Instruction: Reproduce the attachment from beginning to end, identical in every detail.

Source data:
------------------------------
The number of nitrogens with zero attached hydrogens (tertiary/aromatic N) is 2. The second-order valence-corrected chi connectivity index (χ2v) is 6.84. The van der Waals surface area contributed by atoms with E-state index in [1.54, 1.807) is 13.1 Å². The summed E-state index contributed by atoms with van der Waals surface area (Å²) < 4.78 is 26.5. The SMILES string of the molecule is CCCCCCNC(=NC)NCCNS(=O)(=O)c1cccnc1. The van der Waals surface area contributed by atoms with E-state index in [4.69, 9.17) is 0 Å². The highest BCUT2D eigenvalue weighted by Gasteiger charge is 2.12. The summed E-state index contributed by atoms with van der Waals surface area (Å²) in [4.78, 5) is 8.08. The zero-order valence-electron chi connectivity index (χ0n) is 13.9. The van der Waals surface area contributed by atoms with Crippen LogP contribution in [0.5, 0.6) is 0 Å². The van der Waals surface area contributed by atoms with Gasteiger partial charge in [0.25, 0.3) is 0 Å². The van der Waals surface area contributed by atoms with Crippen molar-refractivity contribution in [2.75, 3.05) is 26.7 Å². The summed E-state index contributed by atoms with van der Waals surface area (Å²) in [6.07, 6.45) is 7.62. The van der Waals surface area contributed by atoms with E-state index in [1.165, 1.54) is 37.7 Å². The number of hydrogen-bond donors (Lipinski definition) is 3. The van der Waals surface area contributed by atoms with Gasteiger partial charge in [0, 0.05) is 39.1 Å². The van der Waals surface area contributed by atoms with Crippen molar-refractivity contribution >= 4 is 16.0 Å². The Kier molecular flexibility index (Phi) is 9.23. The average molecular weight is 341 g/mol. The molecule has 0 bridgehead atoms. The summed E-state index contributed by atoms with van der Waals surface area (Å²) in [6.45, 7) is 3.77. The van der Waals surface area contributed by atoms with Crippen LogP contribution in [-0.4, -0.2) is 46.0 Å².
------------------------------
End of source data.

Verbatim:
The number of nitrogens with zero attached hydrogens (tertiary/aromatic N) is 2. The second-order valence-corrected chi connectivity index (χ2v) is 6.84. The van der Waals surface area contributed by atoms with E-state index in [1.54, 1.807) is 13.1 Å². The summed E-state index contributed by atoms with van der Waals surface area (Å²) < 4.78 is 26.5. The SMILES string of the molecule is CCCCCCNC(=NC)NCCNS(=O)(=O)c1cccnc1. The van der Waals surface area contributed by atoms with E-state index in [4.69, 9.17) is 0 Å². The highest BCUT2D eigenvalue weighted by Gasteiger charge is 2.12. The summed E-state index contributed by atoms with van der Waals surface area (Å²) in [4.78, 5) is 8.08. The zero-order valence-electron chi connectivity index (χ0n) is 13.9. The van der Waals surface area contributed by atoms with Crippen LogP contribution in [0.5, 0.6) is 0 Å². The van der Waals surface area contributed by atoms with Gasteiger partial charge in [0.25, 0.3) is 0 Å². The van der Waals surface area contributed by atoms with Crippen molar-refractivity contribution in [2.75, 3.05) is 26.7 Å². The summed E-state index contributed by atoms with van der Waals surface area (Å²) in [6.07, 6.45) is 7.62. The van der Waals surface area contributed by atoms with E-state index in [1.165, 1.54) is 37.7 Å². The number of hydrogen-bond donors (Lipinski definition) is 3. The van der Waals surface area contributed by atoms with Gasteiger partial charge in [0, 0.05) is 39.1 Å². The van der Waals surface area contributed by atoms with Crippen molar-refractivity contribution >= 4 is 16.0 Å². The Kier molecular flexibility index (Phi) is 9.23. The average molecular weight is 341 g/mol. The molecule has 0 bridgehead atoms. The summed E-state index contributed by atoms with van der Waals surface area (Å²) in [6.45, 7) is 3.77. The van der Waals surface area contributed by atoms with Crippen LogP contribution in [-0.4, -0.2) is 46.0 Å².